This is the wrong ‘Angle’
Over the years there have been plenty of controversies regarding the Northwest Angle in northern Minnesota. At least twice in Minnesota’s history, the residents of the angle threatened to secede from the United States and become part of Canada. Northwest Angle is the only place in the continental United States that is north of the 49th Parallel. And if you have business in Roseau or Warroad, you have to take Manitoba roads to get back to the U.S. border. That is, of course, unless you take a boat across Lake of the Woods.
There have been fishing disputes with Canada on the waters of Lake of the Woods, and on the good side, there was a time not so long ago that the border was open to Northwest Angle residents. They could cross back and forth without ever going through a bonafide port of entry. All they had to do was write their names down and slip a piece of paper into a drop box. How about that, crossing the Canadian border on the honor system?
Now there’s another issue that hasn’t surfaced before. Apparently, there have been some residents of Northwest Angle who have been denied access to those rural Manitoba roads because of COVID-19 restrictions put on by the Government of Canada. Canadian protocol says you have to be tested negative within three days of crossing the border, even if you are an American citizen trying to get home to the Northwest Angle.
This caught the attention of Sen. Tina Smith, D-Minn., who has demanded the Canadian government allow those Minnesota residents to get back to their homes on the angle. That went over like a lead balloon, so Smith has written a letter to the U.S. State Department asking officials there to intervene with their Canadian counterparts to rectify this situation, at the very least, for those who live at Northwest Angle and do their business in Roseau, Warroad, and sometimes Grafton and Grand Forks.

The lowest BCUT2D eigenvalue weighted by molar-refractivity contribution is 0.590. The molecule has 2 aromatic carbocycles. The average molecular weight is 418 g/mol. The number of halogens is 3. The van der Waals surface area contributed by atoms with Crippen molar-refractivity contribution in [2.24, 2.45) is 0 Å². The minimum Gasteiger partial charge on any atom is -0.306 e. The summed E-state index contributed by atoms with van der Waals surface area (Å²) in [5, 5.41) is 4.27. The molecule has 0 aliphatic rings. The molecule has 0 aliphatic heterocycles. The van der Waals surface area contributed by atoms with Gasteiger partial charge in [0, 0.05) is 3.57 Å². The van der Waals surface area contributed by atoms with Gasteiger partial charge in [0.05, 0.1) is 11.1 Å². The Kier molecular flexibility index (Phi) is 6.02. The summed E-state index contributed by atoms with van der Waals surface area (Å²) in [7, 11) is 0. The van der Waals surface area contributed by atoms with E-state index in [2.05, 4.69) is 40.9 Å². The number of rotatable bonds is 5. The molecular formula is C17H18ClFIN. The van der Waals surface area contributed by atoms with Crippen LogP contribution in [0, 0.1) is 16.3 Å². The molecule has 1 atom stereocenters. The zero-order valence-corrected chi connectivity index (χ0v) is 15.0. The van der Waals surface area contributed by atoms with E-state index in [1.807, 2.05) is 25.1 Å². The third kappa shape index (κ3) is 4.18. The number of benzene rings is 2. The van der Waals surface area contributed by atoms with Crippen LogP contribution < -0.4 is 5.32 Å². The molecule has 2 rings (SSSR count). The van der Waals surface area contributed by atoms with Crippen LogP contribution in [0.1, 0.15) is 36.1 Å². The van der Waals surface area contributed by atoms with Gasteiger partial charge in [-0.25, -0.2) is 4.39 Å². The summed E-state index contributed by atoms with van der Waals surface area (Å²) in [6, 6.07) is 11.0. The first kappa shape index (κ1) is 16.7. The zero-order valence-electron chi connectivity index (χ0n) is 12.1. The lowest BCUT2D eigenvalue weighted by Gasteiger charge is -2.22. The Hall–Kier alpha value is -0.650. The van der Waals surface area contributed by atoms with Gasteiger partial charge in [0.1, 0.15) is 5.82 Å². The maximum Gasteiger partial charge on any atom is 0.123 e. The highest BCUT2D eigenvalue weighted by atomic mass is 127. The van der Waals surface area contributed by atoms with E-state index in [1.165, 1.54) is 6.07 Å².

If Prime Minister Justin Trudeau would drop all COVID restrictions, maybe those local residents would be able to slip their name back into that drop box. Until that happens, however, this is going to be an issue. It’s the same principal as traveling through Canada to get to Alaska. But in that case, you're driving 1,200 miles through Canada and not 40 like you are to get to the Northwest Angle.
Residents of the angle have often complained about many of these problems over the years, and that’s what led to the suggestion of secession from the United States. It was often implied that St. Paul didn’t care about the 60 residents living out there in the sticks, so nothing would ever get done. But Smith, who has been around Minneapolis most of her adult life, stepped in to help the people of this American enclave just outside the United States.
It’s hard telling what will get done or if anything will get done. Maybe Northwest Angle residents should have a sticker in their car window, much like the Sun Pass in Florida that lets you blow through toll booths while traveling. That would at least tell Canada Customs agents or U.S. Border Patrol agents who these people are.
Furthermore, once you cross the border, it’s one of the most remote locations in Manitoba other than the far north. There are very few people in that part of Manitoba. It’s a long way from Winnipeg, so exposing a lot of people, even if you were positive, would be very unlikely. You actually “angle” back to the angle on three provincial highways that, all told, are about 30 miles of driving on the Canadian side. Then, it’s another 10 miles from when you cross back into the United States at Angle Inlet Township to several rural developments at Northwest Angle.
Another part of this equation is from the residents of that remote rural area of Manitoba where few people live. Never has anyone living there complained about their American friends traveling back and forth, at least not publicly. They understand the logistical situation, the Canadian government apparently does not.
Another thing it’s done is destroy tourism. If you can imagine, tourism is a big deal on Lake of the Woods, and with the border as restrictive as it has been, you’d have to fly in or take a boat.
If not, there are 60 Americans who remain at the mercy of the Canadian government.